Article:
Neuroimaging for Depression
The investigators seek to determine whether brain imaging techniques can be used to help detect depression, assess its severity, and/or monitor or predict responses to treatment. Subjects with minor or major depression will be randomly assigned to a wait-list control group or to treatment with a new computer-based cognitive behavior therapy developed by Dr. James Cartriene. Brain imaging will be performed before and during treatment using both magnetic resonance imaging (MRI) and near-infrared spectroscopy (NIRS). The investigators hypothesize that brain activity, particularly in the lateral frontal areas of the brain, will provide biomarkers for depression, depression severity, and treatment response.
|Study Design:||Allocation: Randomized
Intervention Model: Parallel Assignment
Masking: Single Blind (Outcomes Assessor)
Primary Purpose: Diagnostic
|Official Title:||Objective Detection, Evaluation and Countermeasures for In-flight Depression|
- Functional magnetic resonance imaging [ Time Frame: Pre-therapy and 4 weeks after therapy initiation ] [ Designated as safety issue: No ]
- Functional near infrared neuroimaging [ Time Frame: Pre-therapy and 2 and 4 weeks after therapy initiation ] [ Designated as safety issue: No ]
- MRI-based brain perfusion [ Time Frame: Pre-therapy and 4 weeks after therapy initiation ] [ Designated as safety issue: No ]
- MRI-based brain morphology [ Time Frame: Pre-therapy and 4 weeks after therapy initiation ] [ Designated as safety issue: No ]
- MRI-based diffusion imaging [ Time Frame: Pre-therapy and 4 weeks after therapy initiation ] [ Designated as safety issue: No ]
|Study Start Date:||September 2010|
|Estimated Study Completion Date:||December 2011|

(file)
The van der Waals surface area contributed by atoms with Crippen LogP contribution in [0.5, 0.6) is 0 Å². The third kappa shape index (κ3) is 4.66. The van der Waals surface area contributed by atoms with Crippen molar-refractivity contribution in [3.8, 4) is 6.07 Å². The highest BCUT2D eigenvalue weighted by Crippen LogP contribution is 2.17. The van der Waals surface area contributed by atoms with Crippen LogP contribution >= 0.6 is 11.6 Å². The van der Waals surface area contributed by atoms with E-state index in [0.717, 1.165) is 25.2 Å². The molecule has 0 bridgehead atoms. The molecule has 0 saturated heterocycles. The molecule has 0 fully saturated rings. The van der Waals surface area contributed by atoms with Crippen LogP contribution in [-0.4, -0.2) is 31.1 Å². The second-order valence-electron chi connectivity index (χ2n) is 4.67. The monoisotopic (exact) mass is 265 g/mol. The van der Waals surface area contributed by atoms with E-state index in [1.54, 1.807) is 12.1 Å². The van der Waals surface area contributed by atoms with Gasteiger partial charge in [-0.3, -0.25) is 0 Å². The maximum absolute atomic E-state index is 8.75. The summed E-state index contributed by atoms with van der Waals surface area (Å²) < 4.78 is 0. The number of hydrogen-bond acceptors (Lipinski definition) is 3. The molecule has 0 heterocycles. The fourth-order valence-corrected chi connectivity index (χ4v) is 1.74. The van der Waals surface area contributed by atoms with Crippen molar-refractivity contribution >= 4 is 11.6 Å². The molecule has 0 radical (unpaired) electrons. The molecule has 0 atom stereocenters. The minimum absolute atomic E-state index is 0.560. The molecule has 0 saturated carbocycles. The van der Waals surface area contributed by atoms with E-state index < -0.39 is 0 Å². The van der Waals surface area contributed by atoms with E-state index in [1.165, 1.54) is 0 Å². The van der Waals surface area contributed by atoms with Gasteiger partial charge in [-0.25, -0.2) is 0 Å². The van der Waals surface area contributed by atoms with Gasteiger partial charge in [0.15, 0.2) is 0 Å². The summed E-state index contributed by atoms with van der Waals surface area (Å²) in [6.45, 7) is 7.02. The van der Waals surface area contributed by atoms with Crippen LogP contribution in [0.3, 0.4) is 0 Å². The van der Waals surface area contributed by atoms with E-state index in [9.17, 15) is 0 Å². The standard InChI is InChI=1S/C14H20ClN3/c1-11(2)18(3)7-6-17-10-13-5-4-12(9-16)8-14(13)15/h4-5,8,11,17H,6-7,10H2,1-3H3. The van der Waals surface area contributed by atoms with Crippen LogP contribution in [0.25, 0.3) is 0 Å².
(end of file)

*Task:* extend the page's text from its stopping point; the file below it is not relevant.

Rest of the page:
|Estimated Primary Completion Date:||October 2011 (Final data collection date for primary outcome measure)|
|No Intervention: Wait list|
|Experimental: Computer-based problem solving therapy||
Behavioral: Computer-based problem solving therapy
Computer program developed by Dr. James Cartriene at Beth Israel Deaconess Hospital, Boston, MA.
Depression can significantly disrupt one's ability to function effectively and efficiently, and the associated performance deficits can seriously jeopardize space mission success. The incidence of serious depression in Earth based analogues of the spaceflight environment has been reported as up to 13% per person per year. Extrapolating from existing reports of depressive episodes during short-duration spaceflight, depression is thus a probable condition in one or more members of a five to seven person crew during a long duration spaceflight (e.g., a 30 month mission to Mars). Mission success can be jeopardized by depression either directly, from the potentially life threatening consequences of lapses in performance, or indirectly, by adding to the workload and stress of other crewmembers. The likelihood and potentially serious consequences of depression during spaceflight explains why the risk of human performance failure due to mood alterations such as depression, anxiety, or other psychiatric and cognitive problems is a Priority 1 risk for all mission types (International Space Station, Moon, Mars). Certain countermeasures are already in place: medications and psychological consultations with ground-crews. However, current in-flight methods to decide whether a countermeasure should be used rely heavily on subjective self-reports. The biological basis of mood disorders suggests neural biomarkers may provide a more objective method for assessing depression. Aim 1 of this proposal, therefore, seeks to identify neural biomarkers sensitive to, and specific for, depression. These measures will be used in evaluating and validating a flight-capable, noninvasive neuroimaging technology (near-infrared spectroscopy and imaging, or NIRS imaging) for its ability to detect biomarkers of depression and its severity. As an initial step towards developing novel select-out criteria, Aim 2 will then evaluate which neural biomarkers appear most promising in detecting an endophenotype that identifies individuals at heightened risk for treatment resistance. Finally, when depression is objectively identified, an appropriate countermeasure needs to be selected. Aim 3 will focus on the ability of brain imaging to help predict the efficacy of Dr. Cartriene's computer based problem solving therapy.
|United States, Massachusetts|
|Massachusetts General Hospital|
|Charlestown, Massachusetts, United States, 02129|
|Principal Investigator:||Gary E Strangman, PhD||Massachusetts General Hospital|